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Posts Tagged ‘Circus Arts’

International Fringe 2018: A Welcome to Artists from Around the World

Posted September 2nd, 2018

The United States government may be pursuing an isolationist policy but the Philadelphia Fringe is doing the opposite: opening its doors not only to the most creative American performers and performances but also to the best and most creative theater artists and their productions from around the world—overcoming the ancient fear of the symbolic Tower of Babel with people not understanding each other.

To show the worldwide scope of the 22nd Philadelphia Fringe Festival, we offer this spotlight on performers from abroad and productions by American artists that present a global perspective.

Theater writer Henrik Eger, editor of Drama Around the Globe and contributor to Phindie and Broad Street Review, among other publications, has lived in six countries on three continents and has visited Africa and Australia as well. He bids everyone a hearty WELCOME to the City of Brotherly Love—this year in 18 different languages: Arabic, Celtic, Chinese, English, Esperanto, Estonian, Farsi, French, German, Greek, Hebrew, Hindi, Irish, Italian, Latin, Polish, Romanian, and Spanish.

We start this year’s overview with a special welcome to two programs featuring a wide range of global creators:

INTERNATIONAL CREATIVES

  1. le super grandBienvenue & welcome to Montreal-based choreographer Sylvain Émard and Le Super Grand ContinentalLe Grand Continental wowed audiences during its run at the 2012 Fringe Festival and has garnered enthusiastic response across the world. Fully realizing a blissful marriage between the pure delight of line dancing and the fluidity and expressiveness of contemporary dance, the celebratory event enlists hundreds of local people to perform its synchronized choreography in large-scale public performances. The world’s most infectious performance event returns to the front steps of the Philadelphia Museum of Art in an even larger spectacle of dance.

More info and tickets here

  1. Bonvenon, willkommen, bienvenido, witamy, bienvenue & welcome to Do You Want A Cookie? from The Bearded Ladies Cabaret—a world premiere with an international cast. Do You Want A Cookie? serves up a delicious romp through cabaret history, with an international cast of artists performing a live revue of cabaret from the Chat Noir to Weimar nightlife to 21st-century drag. The all-star cast comes draws from around the world, including Bridge Markland (Berlin), Malgorzata Kasprzycka (Paris/Warsaw), Dieter Rita Scholl (Berlin), and Tareke Ortiz (Mexico City).

More info and tickets here

REFUGEES and EXILES

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    As Far As My Fingertips Take Me. Photo by

    وسهلا اهلا (ahlaan wasahlan) & bienvenu. Welcome to Tania El Khoury who lives in Lebanon and the UK with her multifaceted program ear-whispered. Little is known about Palestinian refugee camps and their communities. El Khoury presents her Fringe work in five parts through interactive performances and installations at Bryn Mawr College:

    1. Gardens Speak, an interactive sound installation containing the oral histories of ten ordinary people who were buried in Syrian gardens. (Bryn Mawr College.) Read more.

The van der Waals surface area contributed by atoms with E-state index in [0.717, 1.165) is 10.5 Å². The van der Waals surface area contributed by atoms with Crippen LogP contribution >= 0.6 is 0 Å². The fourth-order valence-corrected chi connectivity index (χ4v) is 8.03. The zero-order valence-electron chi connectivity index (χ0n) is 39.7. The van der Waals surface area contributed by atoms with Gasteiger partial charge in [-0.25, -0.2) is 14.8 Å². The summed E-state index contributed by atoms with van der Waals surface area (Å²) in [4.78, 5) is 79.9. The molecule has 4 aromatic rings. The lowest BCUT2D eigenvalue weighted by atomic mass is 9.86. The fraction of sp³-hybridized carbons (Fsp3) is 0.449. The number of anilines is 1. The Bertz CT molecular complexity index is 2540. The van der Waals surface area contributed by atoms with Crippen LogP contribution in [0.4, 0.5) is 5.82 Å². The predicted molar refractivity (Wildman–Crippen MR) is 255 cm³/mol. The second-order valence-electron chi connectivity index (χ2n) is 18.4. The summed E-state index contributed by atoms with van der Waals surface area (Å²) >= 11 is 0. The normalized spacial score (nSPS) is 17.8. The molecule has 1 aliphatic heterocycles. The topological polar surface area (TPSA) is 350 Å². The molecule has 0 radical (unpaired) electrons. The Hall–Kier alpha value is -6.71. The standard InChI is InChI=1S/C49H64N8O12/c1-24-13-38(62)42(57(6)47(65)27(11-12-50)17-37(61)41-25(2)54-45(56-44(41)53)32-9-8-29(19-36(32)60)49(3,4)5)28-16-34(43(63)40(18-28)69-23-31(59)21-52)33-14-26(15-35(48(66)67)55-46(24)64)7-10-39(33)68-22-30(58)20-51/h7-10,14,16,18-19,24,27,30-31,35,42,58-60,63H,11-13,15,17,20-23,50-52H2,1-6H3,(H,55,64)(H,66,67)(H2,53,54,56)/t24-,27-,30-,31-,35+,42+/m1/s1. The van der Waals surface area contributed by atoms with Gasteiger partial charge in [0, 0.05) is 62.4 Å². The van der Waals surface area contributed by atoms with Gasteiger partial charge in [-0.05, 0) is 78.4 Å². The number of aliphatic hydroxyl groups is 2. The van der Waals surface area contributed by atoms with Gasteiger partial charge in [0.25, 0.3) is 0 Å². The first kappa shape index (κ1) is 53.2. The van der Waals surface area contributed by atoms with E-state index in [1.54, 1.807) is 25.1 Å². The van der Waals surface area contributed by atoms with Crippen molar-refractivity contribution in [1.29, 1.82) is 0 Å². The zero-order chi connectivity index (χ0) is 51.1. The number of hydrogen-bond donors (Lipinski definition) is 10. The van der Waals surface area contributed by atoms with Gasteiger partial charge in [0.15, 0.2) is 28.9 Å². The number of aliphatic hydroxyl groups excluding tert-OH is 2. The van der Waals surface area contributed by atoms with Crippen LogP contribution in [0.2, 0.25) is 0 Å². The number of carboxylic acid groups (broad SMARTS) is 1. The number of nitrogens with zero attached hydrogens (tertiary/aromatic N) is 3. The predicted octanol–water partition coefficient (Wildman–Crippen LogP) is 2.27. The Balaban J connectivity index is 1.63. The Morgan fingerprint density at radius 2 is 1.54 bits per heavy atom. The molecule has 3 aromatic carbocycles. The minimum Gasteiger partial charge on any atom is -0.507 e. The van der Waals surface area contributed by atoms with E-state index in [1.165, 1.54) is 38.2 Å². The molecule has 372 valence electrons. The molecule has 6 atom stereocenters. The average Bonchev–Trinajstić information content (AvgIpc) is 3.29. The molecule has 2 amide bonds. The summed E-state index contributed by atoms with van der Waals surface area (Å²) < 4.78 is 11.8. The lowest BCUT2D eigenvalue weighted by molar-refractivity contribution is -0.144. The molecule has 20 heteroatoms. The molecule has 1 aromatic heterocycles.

2. Camp Pause, a video installation that tells the stories of four residents of the Rashidieh Refugee Camp on the coast of Lebanon. (Bryn Mawr College.) Read more.
    3. As Far As My Fingertips Take Me, an encounter through a gallery wall between a single audience member and a refugee. (Old City & Bryn Mawr College.) Read more.  
    4. Stories of Refuge, an immersive video installation that invites audiences to lay down on metal bunk beds and watch videos shot by Syrian asylum seekers in Munich, Germany. (Old City.) Read more.
    5. Tell Me What I Can Do, a newly commissioned work featuring letters that audiences have written in response to Gardens Speak. (Bryn Mawr College.) Read more.

More info and tickets here

  1. Bienvenido & welcome to the bilingual (Spanish & English) cast of La Fábrica performing Gustave Ott’s Passport. Lost in a foreign country, Eugenia is detained and thrown into a vicious maelstrom of miscommunication. This poetic and immersive Kafkaesque thriller delves into the question of immigration—exposing the mechanics of language and power. Some performances will be presented in English, some in Spanish, and some will be decided at the toss of a coin.

More info and tickets here

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Poetry in the Air: Tangle Movement Arts brings Life Lines to the Fringe

Posted July 26th, 2017

Rebecca Mo Davis in Life Lines

In their seventh consecutive Fringe Festival show, Tangle Movement Arts uses the poetry of aerial dance and acrobatics to express stories of loss. The show is Life Lines, and it blends together circus arts, theater, and live music.  Philadelphia-born Lauren Rile Smith is one of the producers of the show and founders of the company. “Life Lines is a portrait of a community that is recovering from sudden losses,” she says. “It follows the story of three different women who are processing and healing from really unexpected change: one losing a lover, one losing a sense of safety or security, one losing a sense of connection with others.” In line with much of Tangle’s past work, this show is intensely emotional. The artists use their movements as a physical language to express feelings of loss, “like when you literally feel like the ground can’t support you, or that the person who’s holding you will drop you suddenly.”